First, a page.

This, this, all of this all of the time

My bankster buddy Dan has an excellent post on Crooked Timber about how the venal British middle class are basically blaming the disaster they created, caused and voted for, on the small subset of the venal British middle class who are actually bankers – rather than on their own stupid and venal decisions. If you disagree, you’re either actually poor, in which case man the guillotines and wise up to the fact that when Mrs Thatcher and her ideological successors fucked the unions, which meant “everyone who works for a wage”, or you’re blaming the bankers for the fact that you’re a venal twat yourself.

Yorkshire Alex’s comment is the best take on the 2000s ever:

In the UK and Ireland, and as far as I know elsewhere, the property boom was an era of absolutely repellent, piggish greed that was actually open to you! It was a culture of speculation that was participatory and all the uglier for it. All sorts of people got the opportunity to behave like caricature bankers, right down to the horrible politics, and they did.

In other news, people who think that Blairy-Browny-Labour was a left-wing party are still mentally ill.

19 thoughts on “This, this, all of this all of the time”

  1. Fair summary.

    It all boils down to Home-Owner-Ism, if you ask me.

    Quite who is the guiltiest part – the actual home owners, the bankers or the Labour government (not that the Lib-Cons are any better) – is open to question, but the victims of all this are an easily identifiable group.

  2. I'm not sure how far I go along with this.

    I go some way: I've almost ground my teeth to stumps in response to people talking about bankers and banks as homogenous entities, and spewing bile and sanctimony with apparently very little idea what the financial sector does and a breathtaking lack of awareness of that [1]. It is certainly true that the great majority of bankers had nothing to do with what happened.

    But I don't buy this "macro problems have macro causes" line. The banking sector did not need to get itself into a position where a housing bubble would bring down the system. I don't think all the arguments concerning the dysfunctional behaviour of the financial system can be dismissed so easily. Plus I think there probably were cases of variants of toxic, fraudulent behaviour by individual banks and bankers, happily trousering big bonuses whilst sowing seeds of disaster. And people like Jamie Dimon contine to cover themselves in ignomy. I think there are plenty of beefs to be had with bankers and banking.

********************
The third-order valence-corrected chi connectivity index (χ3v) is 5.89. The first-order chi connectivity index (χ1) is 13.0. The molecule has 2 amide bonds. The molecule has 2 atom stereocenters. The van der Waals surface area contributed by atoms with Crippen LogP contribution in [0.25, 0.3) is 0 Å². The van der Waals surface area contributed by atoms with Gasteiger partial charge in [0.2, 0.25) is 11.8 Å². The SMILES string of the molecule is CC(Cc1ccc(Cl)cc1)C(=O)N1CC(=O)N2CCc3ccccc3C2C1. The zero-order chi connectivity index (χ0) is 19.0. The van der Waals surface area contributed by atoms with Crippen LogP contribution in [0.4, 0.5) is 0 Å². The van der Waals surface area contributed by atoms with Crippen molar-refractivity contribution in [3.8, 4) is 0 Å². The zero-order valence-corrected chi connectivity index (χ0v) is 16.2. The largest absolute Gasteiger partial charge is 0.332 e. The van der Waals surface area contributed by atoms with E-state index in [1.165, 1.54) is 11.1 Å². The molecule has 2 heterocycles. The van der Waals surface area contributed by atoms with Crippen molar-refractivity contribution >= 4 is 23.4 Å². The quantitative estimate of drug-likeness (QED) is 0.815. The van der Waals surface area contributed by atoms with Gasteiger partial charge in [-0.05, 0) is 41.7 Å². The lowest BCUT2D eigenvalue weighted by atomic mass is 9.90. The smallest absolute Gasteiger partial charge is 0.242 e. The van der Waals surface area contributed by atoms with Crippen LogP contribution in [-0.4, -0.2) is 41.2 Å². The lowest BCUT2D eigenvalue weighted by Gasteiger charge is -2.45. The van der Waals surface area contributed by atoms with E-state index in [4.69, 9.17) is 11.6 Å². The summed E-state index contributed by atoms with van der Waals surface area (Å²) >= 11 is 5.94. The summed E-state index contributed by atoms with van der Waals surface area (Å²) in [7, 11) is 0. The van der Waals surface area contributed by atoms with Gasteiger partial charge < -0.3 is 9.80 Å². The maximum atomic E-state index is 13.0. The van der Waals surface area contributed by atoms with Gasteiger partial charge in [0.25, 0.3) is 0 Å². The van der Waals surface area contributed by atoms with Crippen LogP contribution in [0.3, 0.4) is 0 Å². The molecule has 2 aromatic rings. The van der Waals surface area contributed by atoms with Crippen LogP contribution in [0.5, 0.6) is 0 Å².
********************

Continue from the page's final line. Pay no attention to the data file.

I'm not sure about the middle class housing thing either. What proportion of the middle classes indulged in speculative property investment? Maybe my friends and acquiantances are unrepresentative, but I only know one person who did. And is making money from property really stupid and venal? This guy bought houses, did them up, and rented or sold them. I don't see this means we have no business getting angry with (a subset of) bankers.

    Lastly, I don't quite follow how tolerating/encouraging a housing bubble (to the extent they recognised that it was) means Labour was not left wing. I'm sure you could call them not left wing for many reasons, but I'm not sure about this one.

    [1] I like to think that the internet serves up people who like to opine on matters they know nothing about, in far greater proportion that exist in the general population.

  3. "is making money from property really stupid and venal"

    Kirstie-and-Philistinism is. Individual actions collectively become stupid and venal movements.

  4. I like the last sentence of the post. Very clever irony. There's the hilarious implication that the Old Labour left isn't just a venal grab for other people's money. Then there's the notion that someone who holds the mainstream view of left/right positioning is mentally ill – a piece of slanderous hyperbole that could only come from someone thus afflicted.